Utilizing the Redi-Rock retaining wall system, the building was able to be elevated over 45 feet from the bottom of the slope. The projects retaining wall system supports the site on three sides of project while also acting as an extension of the proposed building foundation. A system of interlocking wall sections were designed to create a space that was visually appealing and functional. The terracing splits the overall vertical drop into 10-12 ft. increments where vegetation can establish.

In addition, we worked with the local municipalities to provide appropriate sanitary service, water service, and stormwater management for the project, including a Stormwater Pollution Prevention Plan. Our engineers were involved with the project from start to finish, and through construction administration services.

Mechanical Engineering

The primary heating and cooling system provided for the building is a geothermal water source heat pump system. A vertical well field is utilized with eighteen 400 ft. wells providing approximately 60 tons of thermal cooling and heating capacity. Fourteen water to air heat pumps ranging from 1 ton in capacity up to 6 tons provides the primary heating and cooling and zoning for the building. A natural gas boiler was provided for additional perimeter hydronic heating. Ventilation air is supplied using a dedicated outdoor air supply unit with heat recovery.


Electrical Engineering

The new electrical design included a new 800A 208Y/120V electrical service and a 95kW natural gas generator. Interior lighting consisted of energy efficient LED fixtures with occupant sensors for automatic controls. There were also four electric vehicle charging stations.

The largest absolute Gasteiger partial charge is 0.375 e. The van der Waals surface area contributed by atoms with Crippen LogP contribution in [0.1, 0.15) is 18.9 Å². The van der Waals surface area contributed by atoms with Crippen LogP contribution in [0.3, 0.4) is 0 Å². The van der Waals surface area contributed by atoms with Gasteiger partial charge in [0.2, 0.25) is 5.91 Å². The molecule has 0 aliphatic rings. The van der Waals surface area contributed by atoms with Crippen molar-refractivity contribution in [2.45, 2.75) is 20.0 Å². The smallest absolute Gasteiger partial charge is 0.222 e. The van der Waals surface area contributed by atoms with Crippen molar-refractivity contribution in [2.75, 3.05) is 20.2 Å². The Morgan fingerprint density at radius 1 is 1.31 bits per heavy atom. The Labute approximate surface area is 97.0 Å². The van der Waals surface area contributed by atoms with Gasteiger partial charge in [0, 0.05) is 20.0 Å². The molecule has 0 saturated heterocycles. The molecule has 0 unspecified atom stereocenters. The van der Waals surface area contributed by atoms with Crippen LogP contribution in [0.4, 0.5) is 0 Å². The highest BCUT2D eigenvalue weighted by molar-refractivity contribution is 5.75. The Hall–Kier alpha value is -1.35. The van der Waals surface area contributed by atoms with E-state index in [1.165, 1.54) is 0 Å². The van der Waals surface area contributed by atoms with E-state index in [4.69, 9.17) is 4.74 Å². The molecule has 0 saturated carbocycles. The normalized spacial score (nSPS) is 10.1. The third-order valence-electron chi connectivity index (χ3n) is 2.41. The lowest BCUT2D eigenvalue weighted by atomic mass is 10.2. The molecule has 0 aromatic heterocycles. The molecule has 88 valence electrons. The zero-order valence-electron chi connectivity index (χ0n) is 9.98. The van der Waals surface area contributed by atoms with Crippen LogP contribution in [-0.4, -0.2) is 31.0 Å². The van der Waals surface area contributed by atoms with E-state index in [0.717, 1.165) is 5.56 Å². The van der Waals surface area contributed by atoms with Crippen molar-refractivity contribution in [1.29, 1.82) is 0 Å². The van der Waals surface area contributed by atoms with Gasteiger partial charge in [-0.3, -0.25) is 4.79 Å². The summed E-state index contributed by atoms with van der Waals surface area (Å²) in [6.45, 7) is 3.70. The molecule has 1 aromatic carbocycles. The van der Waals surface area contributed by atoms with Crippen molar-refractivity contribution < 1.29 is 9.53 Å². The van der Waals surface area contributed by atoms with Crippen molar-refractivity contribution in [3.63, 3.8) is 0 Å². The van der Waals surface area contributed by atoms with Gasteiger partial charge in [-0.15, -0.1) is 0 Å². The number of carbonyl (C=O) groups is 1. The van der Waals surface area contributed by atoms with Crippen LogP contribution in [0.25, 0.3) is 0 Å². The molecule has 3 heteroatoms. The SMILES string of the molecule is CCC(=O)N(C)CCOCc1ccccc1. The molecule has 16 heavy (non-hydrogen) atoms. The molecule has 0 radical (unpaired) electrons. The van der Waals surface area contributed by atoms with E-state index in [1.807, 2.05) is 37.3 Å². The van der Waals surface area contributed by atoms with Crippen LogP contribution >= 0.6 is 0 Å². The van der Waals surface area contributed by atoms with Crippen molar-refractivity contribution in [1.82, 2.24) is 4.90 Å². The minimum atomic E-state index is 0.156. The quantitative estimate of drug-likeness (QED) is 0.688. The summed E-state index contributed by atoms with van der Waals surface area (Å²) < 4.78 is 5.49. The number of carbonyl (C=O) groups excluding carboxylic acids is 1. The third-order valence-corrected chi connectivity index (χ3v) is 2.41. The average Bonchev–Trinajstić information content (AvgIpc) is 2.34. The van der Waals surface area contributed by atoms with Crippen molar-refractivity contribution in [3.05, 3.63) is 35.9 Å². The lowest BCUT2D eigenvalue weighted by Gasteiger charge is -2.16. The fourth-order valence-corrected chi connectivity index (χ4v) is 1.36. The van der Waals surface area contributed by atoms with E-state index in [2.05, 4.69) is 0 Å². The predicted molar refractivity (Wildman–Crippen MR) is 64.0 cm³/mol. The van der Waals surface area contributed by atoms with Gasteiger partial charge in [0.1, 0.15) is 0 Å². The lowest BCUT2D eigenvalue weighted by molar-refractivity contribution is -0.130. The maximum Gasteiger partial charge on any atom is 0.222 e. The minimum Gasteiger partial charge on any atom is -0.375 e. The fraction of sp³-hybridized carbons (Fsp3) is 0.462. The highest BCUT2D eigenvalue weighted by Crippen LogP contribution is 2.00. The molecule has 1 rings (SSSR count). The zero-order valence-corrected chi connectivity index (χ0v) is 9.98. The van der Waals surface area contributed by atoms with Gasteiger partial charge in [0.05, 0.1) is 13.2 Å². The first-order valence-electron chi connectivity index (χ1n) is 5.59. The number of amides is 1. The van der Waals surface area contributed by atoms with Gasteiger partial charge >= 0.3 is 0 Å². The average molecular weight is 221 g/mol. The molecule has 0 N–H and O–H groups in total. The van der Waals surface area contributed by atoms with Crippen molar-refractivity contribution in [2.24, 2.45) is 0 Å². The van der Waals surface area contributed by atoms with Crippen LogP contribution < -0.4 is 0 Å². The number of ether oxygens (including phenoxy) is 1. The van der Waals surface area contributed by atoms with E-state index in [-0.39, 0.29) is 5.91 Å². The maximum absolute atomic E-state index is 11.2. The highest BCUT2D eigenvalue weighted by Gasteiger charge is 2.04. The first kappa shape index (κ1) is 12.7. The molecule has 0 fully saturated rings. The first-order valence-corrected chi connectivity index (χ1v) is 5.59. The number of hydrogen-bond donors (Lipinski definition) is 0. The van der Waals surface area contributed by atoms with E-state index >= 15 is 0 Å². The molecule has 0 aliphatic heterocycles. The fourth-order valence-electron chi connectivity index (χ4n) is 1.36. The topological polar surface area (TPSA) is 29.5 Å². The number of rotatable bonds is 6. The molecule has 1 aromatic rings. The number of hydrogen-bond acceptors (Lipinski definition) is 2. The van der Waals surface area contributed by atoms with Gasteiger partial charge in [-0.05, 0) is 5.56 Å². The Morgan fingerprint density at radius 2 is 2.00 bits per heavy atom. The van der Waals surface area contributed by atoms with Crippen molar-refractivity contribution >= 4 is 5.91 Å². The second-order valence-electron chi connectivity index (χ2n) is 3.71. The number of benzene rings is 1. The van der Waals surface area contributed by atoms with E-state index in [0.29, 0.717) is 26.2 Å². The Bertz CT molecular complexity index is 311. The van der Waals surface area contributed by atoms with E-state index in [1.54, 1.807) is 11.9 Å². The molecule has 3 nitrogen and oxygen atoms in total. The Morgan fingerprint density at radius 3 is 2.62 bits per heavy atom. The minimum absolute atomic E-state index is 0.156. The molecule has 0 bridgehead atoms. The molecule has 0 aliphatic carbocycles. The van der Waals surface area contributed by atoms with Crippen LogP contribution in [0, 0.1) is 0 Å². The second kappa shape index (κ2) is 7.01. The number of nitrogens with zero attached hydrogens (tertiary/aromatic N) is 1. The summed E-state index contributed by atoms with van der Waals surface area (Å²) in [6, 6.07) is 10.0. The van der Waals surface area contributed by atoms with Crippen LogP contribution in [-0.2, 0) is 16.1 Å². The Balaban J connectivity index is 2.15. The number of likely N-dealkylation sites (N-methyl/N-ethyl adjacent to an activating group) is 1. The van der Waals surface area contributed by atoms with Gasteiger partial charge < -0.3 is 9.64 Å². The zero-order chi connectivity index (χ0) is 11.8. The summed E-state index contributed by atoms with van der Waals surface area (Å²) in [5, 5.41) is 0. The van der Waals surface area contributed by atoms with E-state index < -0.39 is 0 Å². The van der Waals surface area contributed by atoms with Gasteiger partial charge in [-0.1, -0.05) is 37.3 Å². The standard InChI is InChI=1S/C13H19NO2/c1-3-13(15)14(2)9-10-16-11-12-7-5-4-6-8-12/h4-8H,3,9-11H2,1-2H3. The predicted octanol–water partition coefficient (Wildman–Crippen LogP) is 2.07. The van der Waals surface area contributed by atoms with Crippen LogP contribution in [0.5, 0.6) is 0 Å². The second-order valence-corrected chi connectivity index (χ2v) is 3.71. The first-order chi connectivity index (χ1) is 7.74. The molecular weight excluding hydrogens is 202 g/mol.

Plumbing & Fire Protection Engineering

Plumbing systems include separate domestic and fire protection water services with backflow preventers and approval packages. The ADA compliant gang toilet rooms are equipped with sensor operated flush valves and faucets on all plumbing fixtures. A gas fired water heater with a master anti-scald valve and a return hot water system provides domestic hot water. The building fire protection system has a wet pipe sprinkler system throughout the majority of the building interior. A dry sprinkler protects the main entrance outdoor canopy and the ticket booth, both of which are subject to freezing in winter months. That dry system has a nitrogen generation system (in lieu of only compressed air) to protect the piping from corrosion. The Data Center is protected with a clean agent fire suppression system.

Structural Engineering

Structural Engineering provided a substructure design for a deep foundation drilled pier system with pile caps and grade beams, along with cantilevered basement retaining walls. The superstructure design consisted of a composite floor supported by a steel moment frame system and a masonry elevator shaft.

Featured Press

LaBella Featured in the Daily Sentinel

The John S. Dyson New York Energy Zone project was featured in the Daily Sentinel.

Read Article Here
Additional Press

LaBella Featured in Observer-Dispatrch

The John S. Dyson New York Energy Zone project was featured in the Observer-Dispatch.

Read Article Here
Social Media

Energy Zone Project Featured on Visit Oneida Facebook Page

LaBella’s project was featured in the Fam Bus Friday tour video, where all of the cool things you can do and learn at the Energy Zone are discussed, as well as why it’s such a great spot for people of any age!

See Video Here